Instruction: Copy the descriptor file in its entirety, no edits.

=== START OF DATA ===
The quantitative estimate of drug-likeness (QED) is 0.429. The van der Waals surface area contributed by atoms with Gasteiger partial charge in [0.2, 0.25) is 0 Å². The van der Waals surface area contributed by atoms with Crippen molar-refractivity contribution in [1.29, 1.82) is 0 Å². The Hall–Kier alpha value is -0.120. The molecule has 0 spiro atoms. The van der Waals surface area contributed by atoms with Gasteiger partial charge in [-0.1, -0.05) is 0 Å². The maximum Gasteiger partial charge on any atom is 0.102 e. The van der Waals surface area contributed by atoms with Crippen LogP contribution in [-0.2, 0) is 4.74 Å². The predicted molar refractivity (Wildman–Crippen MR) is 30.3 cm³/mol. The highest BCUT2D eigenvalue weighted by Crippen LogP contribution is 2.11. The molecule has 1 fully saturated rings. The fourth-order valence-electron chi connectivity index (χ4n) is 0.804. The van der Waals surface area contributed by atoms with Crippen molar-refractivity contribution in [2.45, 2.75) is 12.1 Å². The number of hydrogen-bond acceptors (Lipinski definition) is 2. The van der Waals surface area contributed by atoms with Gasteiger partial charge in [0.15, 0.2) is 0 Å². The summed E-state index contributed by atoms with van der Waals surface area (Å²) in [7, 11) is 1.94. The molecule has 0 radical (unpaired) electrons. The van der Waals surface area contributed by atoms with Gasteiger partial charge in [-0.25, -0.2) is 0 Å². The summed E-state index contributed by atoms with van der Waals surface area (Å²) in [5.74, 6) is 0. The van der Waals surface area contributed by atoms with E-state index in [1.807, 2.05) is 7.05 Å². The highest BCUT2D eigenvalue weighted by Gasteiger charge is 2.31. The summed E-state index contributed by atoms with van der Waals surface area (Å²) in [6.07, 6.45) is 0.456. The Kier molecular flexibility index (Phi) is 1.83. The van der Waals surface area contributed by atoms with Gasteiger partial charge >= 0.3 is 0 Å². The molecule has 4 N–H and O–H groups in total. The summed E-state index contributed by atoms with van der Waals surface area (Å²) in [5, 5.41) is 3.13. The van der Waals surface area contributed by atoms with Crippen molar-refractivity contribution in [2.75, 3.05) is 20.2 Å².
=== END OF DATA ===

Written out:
The quantitative estimate of drug-likeness (QED) is 0.429. The van der Waals surface area contributed by atoms with Gasteiger partial charge in [0.2, 0.25) is 0 Å². The van der Waals surface area contributed by atoms with Crippen molar-refractivity contribution in [1.29, 1.82) is 0 Å². The Hall–Kier alpha value is -0.120. The molecule has 0 spiro atoms. The van der Waals surface area contributed by atoms with Gasteiger partial charge in [-0.1, -0.05) is 0 Å². The maximum Gasteiger partial charge on any atom is 0.102 e. The van der Waals surface area contributed by atoms with Crippen LogP contribution in [-0.2, 0) is 4.74 Å². The predicted molar refractivity (Wildman–Crippen MR) is 30.3 cm³/mol. The highest BCUT2D eigenvalue weighted by Crippen LogP contribution is 2.11. The molecule has 1 fully saturated rings. The fourth-order valence-electron chi connectivity index (χ4n) is 0.804. The van der Waals surface area contributed by atoms with Crippen molar-refractivity contribution in [2.45, 2.75) is 12.1 Å². The number of hydrogen-bond acceptors (Lipinski definition) is 2. The van der Waals surface area contributed by atoms with Gasteiger partial charge in [0.15, 0.2) is 0 Å². The summed E-state index contributed by atoms with van der Waals surface area (Å²) in [7, 11) is 1.94. The molecule has 0 radical (unpaired) electrons. The van der Waals surface area contributed by atoms with Gasteiger partial charge in [-0.25, -0.2) is 0 Å². The summed E-state index contributed by atoms with van der Waals surface area (Å²) in [5.74, 6) is 0. The van der Waals surface area contributed by atoms with E-state index in [1.807, 2.05) is 7.05 Å². The highest BCUT2D eigenvalue weighted by Gasteiger charge is 2.31. The summed E-state index contributed by atoms with van der Waals surface area (Å²) in [6.07, 6.45) is 0.456. The Kier molecular flexibility index (Phi) is 1.83. The van der Waals surface area contributed by atoms with Gasteiger partial charge >= 0.3 is 0 Å². The molecule has 4 N–H and O–H groups in total. The summed E-state index contributed by atoms with van der Waals surface area (Å²) in [5, 5.41) is 3.13. The van der Waals surface area contributed by atoms with Crippen molar-refractivity contribution in [2.75, 3.05) is 20.2 Å².